Challenges of Long-Haul COVID-19
March 15, 2022
COVID-19 syndrome lasts about two weeks for most people. But for others, long-lasting symptoms persist even after they have recovered from the acute phase of the illness.
If you are living with post-COVID-19 syndrome, you may be referred to as a “long hauler.” Under this label, you may continue to experience fatigue; shortness of breath; hyperlipidemia; cough; joint, muscle, or chest pain; cognitive problems, difficulty concentrating, depression, headache, rapid heartbeat, or intermittent fever. You also may be enduring anxiety, the most common psychological symptom of long-haul COVID-19, or depression.
Conclusions in the white paper A Detailed Study of Patients with Long-Haul COVID: An Analysis of Private Healthcare Claims, published by the nonprofit organization FAIR Health, show the odds of death for patients hospitalized with COVID were 46 times higher 30 days after their diagnosis than those who hadn’t been hospitalized. Of patients who had COVID-19, 23.2 percent had at least one post COVID condition 30 days or more after their initial diagnosis with COVID-19. Post-COVID conditions were found to a greater extent in patients who had more severe cases of COVID-19, but also in patients whose cases were asymptomatic.
Causes of Long-Haul COVID-19
The causes of long-haul COVID are still unknown. Theories include persistent immune activation after the acute phase; initial damage from the virus, such as damage to nerve pathways, that is slow to heal; and persistent presence of a low-level virus.
Treatment for Long-Haul COVID-19
Doctors and therapists can work with you to address symptoms. Healthcare institutions, such as Johns Hopkins Medicine, have set up multidisciplinary clinics to support the recovery of people who have had COVID-19.
Long-term COVID-19 symptoms can be like signs of other diseases, so it is important to see your doctor and rule out other problems, such as cardiac issues or lung disease.
Don’t ignore the loss of smell or the occurrences of depression, anxiety, or insomnia, or conclude that they are “all in your head.” Any symptom that interferes with your daily life is worth contacting your doctor, who can help you address these problems and improve the quality of your life.
If you experience new chest pain, difficulty breathing, bluish lips, or any other sign of a life-threatening problem, call 911 or emergency services right away.
Breathing exercises, physical therapy, medications, and other treatments can help improve your health, but be prepared for a gradual recovery.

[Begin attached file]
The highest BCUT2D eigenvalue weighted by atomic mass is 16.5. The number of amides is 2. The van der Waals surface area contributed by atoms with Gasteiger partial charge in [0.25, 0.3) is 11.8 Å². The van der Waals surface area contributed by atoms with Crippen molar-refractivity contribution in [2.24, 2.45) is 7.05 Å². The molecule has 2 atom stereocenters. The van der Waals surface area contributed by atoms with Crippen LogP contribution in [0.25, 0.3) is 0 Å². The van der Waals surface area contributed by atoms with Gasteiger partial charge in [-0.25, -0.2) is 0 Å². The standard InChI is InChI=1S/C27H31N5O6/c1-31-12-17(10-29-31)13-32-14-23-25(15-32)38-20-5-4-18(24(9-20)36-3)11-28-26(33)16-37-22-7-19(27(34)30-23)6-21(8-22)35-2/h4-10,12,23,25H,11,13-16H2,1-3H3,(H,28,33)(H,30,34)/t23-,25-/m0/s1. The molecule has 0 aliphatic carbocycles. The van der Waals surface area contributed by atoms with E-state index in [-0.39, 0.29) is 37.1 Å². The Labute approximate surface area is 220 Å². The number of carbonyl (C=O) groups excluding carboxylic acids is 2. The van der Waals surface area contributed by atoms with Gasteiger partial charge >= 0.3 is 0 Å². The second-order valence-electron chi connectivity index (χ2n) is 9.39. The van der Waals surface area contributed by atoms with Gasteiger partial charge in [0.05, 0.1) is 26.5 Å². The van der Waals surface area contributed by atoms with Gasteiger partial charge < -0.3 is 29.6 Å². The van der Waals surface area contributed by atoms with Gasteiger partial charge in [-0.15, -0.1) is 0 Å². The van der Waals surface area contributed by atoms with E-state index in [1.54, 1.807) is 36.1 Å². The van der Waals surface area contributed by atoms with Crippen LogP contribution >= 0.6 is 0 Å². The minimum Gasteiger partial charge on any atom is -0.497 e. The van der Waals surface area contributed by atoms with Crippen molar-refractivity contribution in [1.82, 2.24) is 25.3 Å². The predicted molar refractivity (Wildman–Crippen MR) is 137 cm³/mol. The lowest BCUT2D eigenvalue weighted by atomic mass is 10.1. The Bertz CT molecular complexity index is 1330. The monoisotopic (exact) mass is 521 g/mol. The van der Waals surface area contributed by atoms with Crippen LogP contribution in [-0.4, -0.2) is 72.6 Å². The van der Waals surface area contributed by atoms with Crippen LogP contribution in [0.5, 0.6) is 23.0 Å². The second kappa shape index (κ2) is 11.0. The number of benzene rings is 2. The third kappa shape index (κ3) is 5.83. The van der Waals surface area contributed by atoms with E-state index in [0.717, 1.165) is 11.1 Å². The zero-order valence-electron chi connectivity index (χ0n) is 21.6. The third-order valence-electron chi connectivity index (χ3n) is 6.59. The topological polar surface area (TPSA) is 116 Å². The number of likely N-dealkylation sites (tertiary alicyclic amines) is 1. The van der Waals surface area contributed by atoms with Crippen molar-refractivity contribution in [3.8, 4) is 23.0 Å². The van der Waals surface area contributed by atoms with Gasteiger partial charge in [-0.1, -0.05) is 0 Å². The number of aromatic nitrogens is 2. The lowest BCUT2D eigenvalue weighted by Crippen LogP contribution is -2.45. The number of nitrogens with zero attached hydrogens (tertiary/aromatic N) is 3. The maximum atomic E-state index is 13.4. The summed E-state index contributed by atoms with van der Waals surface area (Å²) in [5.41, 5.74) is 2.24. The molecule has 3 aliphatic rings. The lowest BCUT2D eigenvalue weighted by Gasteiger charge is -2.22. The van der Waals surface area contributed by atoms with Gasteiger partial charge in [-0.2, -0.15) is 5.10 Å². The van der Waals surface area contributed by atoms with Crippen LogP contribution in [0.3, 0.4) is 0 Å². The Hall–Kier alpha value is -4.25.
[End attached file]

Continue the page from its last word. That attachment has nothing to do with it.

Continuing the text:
Prevention of Long-Haul COVID-19
The best way to avoid post-COVID-19 complications is to prevent infection with the coronavirus in the first place. Practicing coronavirus precautions and getting a COVID-19 vaccine are effective ways to avoid getting COVID-19.
Understanding the seriousness of COVID-19 and its potential for long-term, debilitating symptoms is good motivation for protecting yourself and others by observing current CDC guidelines and being aware of community levels and prevention steps by county.
Insurance Coverage of Long-Haul COVID-19
Most insurance plans will automatically pay for familiar and frequently used tests, treatments, and procedures for common conditions, but may require proof that a service is “medically necessary” to cover a claim. Be sure you work with your healthcare providers to receive the best care possible for long-haul COVID-19 symptoms under the parameters of your specific health insurance plan.
As of July 2021, long-haul COVID-19 can be considered a disability under the Americans with Disabilities Act (ADA) if it substantially limits one or more major life activities. “Guidance on ‘Long COVID’ as a Disability Under the ADA” provides information that may answer your questions about disability coverage for long-haul COVID-19.
It is your responsibility to provide proof of loss and disability which may require you to be under the regular care of a physician. A specific diagnosis of long-haul COVID-19 will be helpful for you to claim coverage under long-term disability benefits. You’ll also need your diagnosis to be supported by appropriate testing, including lab results or neurologic or cognitive function testing.
At InsureYouKnow.org, you can store your COVID-19 vaccination and booster records and keep track of visits to healthcare providers as well as clinical tests and results. You also can document your application and correspondence for disability insurance for your recovery from long-haul COVID-19.